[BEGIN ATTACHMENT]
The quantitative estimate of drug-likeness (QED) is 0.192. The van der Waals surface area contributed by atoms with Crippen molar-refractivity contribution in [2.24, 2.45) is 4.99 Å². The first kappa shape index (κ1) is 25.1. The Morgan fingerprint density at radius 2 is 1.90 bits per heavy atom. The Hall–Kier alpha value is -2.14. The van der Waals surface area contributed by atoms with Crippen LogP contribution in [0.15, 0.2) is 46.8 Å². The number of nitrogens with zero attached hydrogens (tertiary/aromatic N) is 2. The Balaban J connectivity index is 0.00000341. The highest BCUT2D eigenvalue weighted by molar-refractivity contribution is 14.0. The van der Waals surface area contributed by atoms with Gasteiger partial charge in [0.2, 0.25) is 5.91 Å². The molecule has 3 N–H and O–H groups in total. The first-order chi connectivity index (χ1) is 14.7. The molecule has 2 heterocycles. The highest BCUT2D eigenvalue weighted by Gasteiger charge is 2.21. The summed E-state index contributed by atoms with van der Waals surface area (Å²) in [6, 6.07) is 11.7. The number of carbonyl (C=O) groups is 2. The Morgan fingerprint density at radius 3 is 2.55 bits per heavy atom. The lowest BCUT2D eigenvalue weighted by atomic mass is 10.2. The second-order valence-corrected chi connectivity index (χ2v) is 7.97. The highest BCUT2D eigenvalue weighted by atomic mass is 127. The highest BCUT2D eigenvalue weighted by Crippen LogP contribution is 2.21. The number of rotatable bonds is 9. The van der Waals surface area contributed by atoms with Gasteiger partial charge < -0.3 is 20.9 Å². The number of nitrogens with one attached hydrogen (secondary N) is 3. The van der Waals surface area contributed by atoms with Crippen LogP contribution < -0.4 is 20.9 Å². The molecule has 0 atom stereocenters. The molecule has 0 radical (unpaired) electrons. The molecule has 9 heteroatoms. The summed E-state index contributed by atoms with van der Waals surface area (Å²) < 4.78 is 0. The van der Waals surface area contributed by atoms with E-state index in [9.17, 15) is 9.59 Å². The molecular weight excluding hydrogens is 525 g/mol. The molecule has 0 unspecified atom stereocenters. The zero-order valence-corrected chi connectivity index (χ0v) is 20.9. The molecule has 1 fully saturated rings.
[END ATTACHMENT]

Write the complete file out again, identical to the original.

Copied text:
The quantitative estimate of drug-likeness (QED) is 0.192. The van der Waals surface area contributed by atoms with Crippen molar-refractivity contribution in [2.24, 2.45) is 4.99 Å². The first kappa shape index (κ1) is 25.1. The Morgan fingerprint density at radius 2 is 1.90 bits per heavy atom. The Hall–Kier alpha value is -2.14. The van der Waals surface area contributed by atoms with Crippen LogP contribution in [0.15, 0.2) is 46.8 Å². The number of nitrogens with zero attached hydrogens (tertiary/aromatic N) is 2. The Balaban J connectivity index is 0.00000341. The highest BCUT2D eigenvalue weighted by molar-refractivity contribution is 14.0. The van der Waals surface area contributed by atoms with Gasteiger partial charge in [0.2, 0.25) is 5.91 Å². The molecule has 3 N–H and O–H groups in total. The first-order chi connectivity index (χ1) is 14.7. The molecule has 2 heterocycles. The highest BCUT2D eigenvalue weighted by Gasteiger charge is 2.21. The summed E-state index contributed by atoms with van der Waals surface area (Å²) in [6, 6.07) is 11.7. The number of carbonyl (C=O) groups is 2. The Morgan fingerprint density at radius 3 is 2.55 bits per heavy atom. The lowest BCUT2D eigenvalue weighted by atomic mass is 10.2. The second-order valence-corrected chi connectivity index (χ2v) is 7.97. The highest BCUT2D eigenvalue weighted by atomic mass is 127. The highest BCUT2D eigenvalue weighted by Crippen LogP contribution is 2.21. The number of rotatable bonds is 9. The van der Waals surface area contributed by atoms with Gasteiger partial charge < -0.3 is 20.9 Å². The number of nitrogens with one attached hydrogen (secondary N) is 3. The van der Waals surface area contributed by atoms with Crippen LogP contribution < -0.4 is 20.9 Å². The molecule has 0 atom stereocenters. The molecule has 0 radical (unpaired) electrons. The molecule has 9 heteroatoms. The summed E-state index contributed by atoms with van der Waals surface area (Å²) < 4.78 is 0. The van der Waals surface area contributed by atoms with E-state index in [9.17, 15) is 9.59 Å². The molecular weight excluding hydrogens is 525 g/mol. The molecule has 0 unspecified atom stereocenters. The zero-order valence-corrected chi connectivity index (χ0v) is 20.9. The molecule has 1 fully saturated rings.